Antimicrobial Effects of Antipyretics, a paper in AAC by Zimmerman & Curtis

Dear All:
OK, I’ll say that I’m sending this around because the title was so intriguing and reminded me of the debates we’ve had about why fever is not part of endpoint definition for clinical trials of new drugs.
But, this article (see weblink & abstract below) is an excellent, in-depth survey of how salicylic acid and the NSAIDs can actually have effects at concentrations that might actually be reached at times. No, I don’t think you should plan on treating a life-threatening infection with aspirin, but here’s one snippet from the paper:
Although many of the MICs for antipyretic drugs are above the therapeutic plasma levels normally attained, higher drug concentrations might be reached in urine, synovia, or with topical therapy. Antipyretic drugs in those situations might reach levels where they inhibit microbial growth or influence microbes by some of the other mechanisms described. Topical ibuprofen, for example, is more effective in suppressing the growth of Trichophyton than topical clotrimazole (94). Another example is that two thirds of women with uncomplicated urinary tract infections (80% with E. coli) treated with ibuprofen recover without antibiotics (95). Although this finding is considered to result from the anti-inflammatory effects of ibuprofen, it might also be attributable to the antimicrobial effects of ibuprofen, which include blocking of adherence to uroepithelial cells, reduced motility, and reduced toxin and biofilm production, as well as inhibition of growth (9, 25, 26). Diclofenac and other NSAIDs inhibit bacterial DNA synthesis (10, 91) in E. coli; this was shown to be through the inhibition of a DNA polymerase (96).
Who knew?!?
Have a good weekend, –jr
John H. Rex, MD | Chief Medical Officer, F2G Ltd. | Chief Strategy Officer, CARB-X | Expert-in-Residence, Wellcome Trust. Follow me on Twitter: @JohnRex_NewAbx
Reference: Petra Zimmermann and Nigel Curtis:
ABSTRACT: Antipyretics are some of the most commonly used drugs. Since they are often coadministered with antimicrobial therapy, it is important to understand the interactions between these two classes of drugs. Our review is the first to summarize the antimicrobial effects of antipyretic drugs and the underlying mechanisms involved. Antipyretics can inhibit virus replication, inhibit or promote bacterial or fungal growth, alter the expression of virulence factors, change the surface hydrophobicity of microbes, influence biofilm production, affect the motility, adherence, and metabolism of pathogens, interact with the transport and release of antibiotics by leukocytes, modify the susceptibility of bacteria to antibiotics, and induce or reduce the frequency of mutations leading to antimicrobial resistance. While antipyretics may compromise the efficacy of antimicrobial therapy, they can also be beneficial, for example, in the management of biofilm-associated infections, in reducing virulence factors, in therapy of resistant pathogens, and in inducing synergistic effects. In an era where it is becoming increasingly difficult to find new antimicrobial drugs, targeting virulence factors, enhancing the efficacy of antimicrobial therapy, and reducing resistance may be important strategies.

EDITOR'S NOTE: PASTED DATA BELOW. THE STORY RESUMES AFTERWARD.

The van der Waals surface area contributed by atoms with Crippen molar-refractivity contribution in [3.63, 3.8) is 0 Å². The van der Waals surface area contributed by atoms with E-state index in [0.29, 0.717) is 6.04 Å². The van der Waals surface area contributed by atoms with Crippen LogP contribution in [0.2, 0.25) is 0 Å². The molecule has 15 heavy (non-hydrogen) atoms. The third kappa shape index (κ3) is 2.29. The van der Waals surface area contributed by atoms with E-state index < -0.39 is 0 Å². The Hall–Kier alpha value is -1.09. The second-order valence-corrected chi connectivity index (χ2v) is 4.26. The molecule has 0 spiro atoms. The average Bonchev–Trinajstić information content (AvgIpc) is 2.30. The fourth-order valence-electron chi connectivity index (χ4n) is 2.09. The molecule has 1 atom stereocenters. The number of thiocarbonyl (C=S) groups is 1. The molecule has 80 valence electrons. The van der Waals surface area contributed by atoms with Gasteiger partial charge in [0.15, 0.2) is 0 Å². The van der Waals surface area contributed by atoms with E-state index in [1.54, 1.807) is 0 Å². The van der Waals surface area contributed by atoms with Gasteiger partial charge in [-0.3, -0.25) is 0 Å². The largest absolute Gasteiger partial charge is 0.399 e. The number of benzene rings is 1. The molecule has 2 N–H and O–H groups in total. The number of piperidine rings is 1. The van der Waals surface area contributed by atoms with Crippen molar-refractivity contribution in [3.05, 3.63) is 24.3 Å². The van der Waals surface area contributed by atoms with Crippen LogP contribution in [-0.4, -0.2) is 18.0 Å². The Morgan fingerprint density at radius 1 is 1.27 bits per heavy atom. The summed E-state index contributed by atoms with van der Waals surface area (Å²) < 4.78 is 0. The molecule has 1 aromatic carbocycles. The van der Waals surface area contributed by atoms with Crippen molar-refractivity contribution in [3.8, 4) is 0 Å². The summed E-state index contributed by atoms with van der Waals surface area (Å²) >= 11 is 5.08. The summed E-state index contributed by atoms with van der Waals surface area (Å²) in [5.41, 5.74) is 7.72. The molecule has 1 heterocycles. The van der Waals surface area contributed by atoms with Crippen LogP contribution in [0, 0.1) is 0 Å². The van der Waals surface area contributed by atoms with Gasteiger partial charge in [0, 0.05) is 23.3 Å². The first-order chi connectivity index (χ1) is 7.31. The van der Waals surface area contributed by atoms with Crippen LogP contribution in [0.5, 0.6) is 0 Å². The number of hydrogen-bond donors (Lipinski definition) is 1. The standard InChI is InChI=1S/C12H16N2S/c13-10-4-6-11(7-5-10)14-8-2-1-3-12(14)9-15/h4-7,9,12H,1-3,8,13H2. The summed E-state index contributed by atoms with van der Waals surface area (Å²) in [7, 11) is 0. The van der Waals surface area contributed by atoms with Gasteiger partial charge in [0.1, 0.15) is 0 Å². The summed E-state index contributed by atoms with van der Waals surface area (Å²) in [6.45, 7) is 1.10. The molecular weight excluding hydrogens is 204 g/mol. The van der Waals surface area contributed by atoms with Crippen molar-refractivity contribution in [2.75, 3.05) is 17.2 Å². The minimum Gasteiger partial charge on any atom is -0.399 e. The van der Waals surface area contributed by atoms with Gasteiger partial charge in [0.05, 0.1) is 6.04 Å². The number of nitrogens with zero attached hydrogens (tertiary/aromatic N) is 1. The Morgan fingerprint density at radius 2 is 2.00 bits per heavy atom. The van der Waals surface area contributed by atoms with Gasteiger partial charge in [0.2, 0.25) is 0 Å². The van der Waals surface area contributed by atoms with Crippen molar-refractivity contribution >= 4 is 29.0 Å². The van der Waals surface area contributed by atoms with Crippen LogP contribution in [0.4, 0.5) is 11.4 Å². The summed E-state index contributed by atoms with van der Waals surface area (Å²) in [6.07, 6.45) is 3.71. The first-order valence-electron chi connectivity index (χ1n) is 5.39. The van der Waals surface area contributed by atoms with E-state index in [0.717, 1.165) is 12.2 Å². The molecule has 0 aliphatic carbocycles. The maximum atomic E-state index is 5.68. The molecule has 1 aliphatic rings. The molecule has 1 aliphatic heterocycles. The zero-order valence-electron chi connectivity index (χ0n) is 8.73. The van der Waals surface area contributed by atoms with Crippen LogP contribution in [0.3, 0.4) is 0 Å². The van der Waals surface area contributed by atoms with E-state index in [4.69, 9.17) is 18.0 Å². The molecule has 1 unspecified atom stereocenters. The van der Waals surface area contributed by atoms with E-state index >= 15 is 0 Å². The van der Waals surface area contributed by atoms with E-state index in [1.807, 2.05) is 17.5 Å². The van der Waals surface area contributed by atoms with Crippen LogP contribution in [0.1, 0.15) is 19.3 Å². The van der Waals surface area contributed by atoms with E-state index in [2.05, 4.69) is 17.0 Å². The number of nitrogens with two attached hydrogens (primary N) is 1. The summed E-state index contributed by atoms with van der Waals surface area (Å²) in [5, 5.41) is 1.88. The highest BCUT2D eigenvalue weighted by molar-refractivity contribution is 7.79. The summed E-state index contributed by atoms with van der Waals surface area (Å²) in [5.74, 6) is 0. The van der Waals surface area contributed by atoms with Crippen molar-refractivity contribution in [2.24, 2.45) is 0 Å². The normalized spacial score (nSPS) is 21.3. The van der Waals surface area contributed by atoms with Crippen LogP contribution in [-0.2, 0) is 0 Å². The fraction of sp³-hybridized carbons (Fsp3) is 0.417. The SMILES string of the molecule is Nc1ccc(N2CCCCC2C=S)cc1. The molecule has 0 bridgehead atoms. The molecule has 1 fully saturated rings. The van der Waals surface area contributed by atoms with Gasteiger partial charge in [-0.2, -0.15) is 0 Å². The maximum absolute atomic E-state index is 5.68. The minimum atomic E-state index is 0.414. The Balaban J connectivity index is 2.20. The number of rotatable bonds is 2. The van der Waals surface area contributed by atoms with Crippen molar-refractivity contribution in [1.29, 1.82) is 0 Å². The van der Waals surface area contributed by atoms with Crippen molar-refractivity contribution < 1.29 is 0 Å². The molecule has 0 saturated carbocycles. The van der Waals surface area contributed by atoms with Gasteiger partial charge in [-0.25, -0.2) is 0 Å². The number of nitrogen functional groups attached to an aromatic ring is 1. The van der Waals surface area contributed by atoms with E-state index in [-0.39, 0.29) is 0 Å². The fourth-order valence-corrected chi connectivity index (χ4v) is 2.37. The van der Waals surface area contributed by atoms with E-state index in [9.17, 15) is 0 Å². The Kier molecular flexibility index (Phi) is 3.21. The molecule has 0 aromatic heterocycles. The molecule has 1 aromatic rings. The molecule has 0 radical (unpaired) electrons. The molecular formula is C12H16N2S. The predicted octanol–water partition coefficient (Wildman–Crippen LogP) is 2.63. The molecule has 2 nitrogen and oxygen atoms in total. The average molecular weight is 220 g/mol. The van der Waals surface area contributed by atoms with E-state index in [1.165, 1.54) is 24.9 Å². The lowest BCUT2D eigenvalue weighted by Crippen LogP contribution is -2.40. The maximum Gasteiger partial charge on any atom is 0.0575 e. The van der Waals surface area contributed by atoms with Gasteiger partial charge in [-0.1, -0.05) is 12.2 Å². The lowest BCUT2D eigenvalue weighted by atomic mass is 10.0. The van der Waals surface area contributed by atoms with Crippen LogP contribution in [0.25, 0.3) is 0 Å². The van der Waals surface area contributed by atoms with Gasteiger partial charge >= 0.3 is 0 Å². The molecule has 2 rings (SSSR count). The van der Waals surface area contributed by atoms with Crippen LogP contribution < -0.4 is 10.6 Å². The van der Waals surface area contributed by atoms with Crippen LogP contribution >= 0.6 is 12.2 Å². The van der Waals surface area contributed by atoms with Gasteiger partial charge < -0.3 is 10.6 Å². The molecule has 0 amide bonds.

ENABLE-2 funding now includes Hit Identification & Validation

Dear All, I wrote on 25 Aug 2023 about the ENABLE-2 program and its support for hit-to-lead compound development. As a reminder, that program is focused on molecules with the potential to be direct-acting therapies for one or more of the following priority pathogens: ESBL-producing/carbapenem-resistant Enterobacteriaceae (E. coli, K. pneumoniae), P. aeruginosa, A. baumannii, methicillin-resistant S. aureus, or vancomycin-resistant E. faecium. Adding to that program, there is now an ENABLE-2

NIAID/DMID thinking for FY2026: Antibacterials, Phage, and Antifungals

Dear All, NIAID’s DMID (Division of Microbiology and Infectious Diseases) recently held a council meeting during which they proposed program concepts that encompassed both antibacterial therapies (including phage) as well as antifungal therapies for funding in FY 2026 (the year that would run from 1 Oct 2025 to 30 Sep 2026). There is no guarantee that

WHO Antibacterial Pipeline Review: Update thru 31 Dec 2023

Dear All, WHO have released an update through 31 Dec 2023 of their ongoing series of antibacterial pipeline reviews! Here are the links you need: The report: 2023 Antibacterial agents in clinical and preclinical development: an overview and analysis and a press release about the report. Infographics: Key facts and recommendations from the 2023 antibacterial agents in clinical

The (confusing!) language of AMR: ChatGPT tries to help!

Dear All (Wonkish alert! Not technical but lengthy … so settle in and enjoy the ride!): Regular readers will know of my fascination with language: e.g., this 20 Feb 2020 newsletter entitled “Language Matters: CRE vs. CPE; SDD vs. I; And MDR, XDR, PDR, UDR vs. DTR.” How about that for acronymics taken to Olympian

Scroll to Top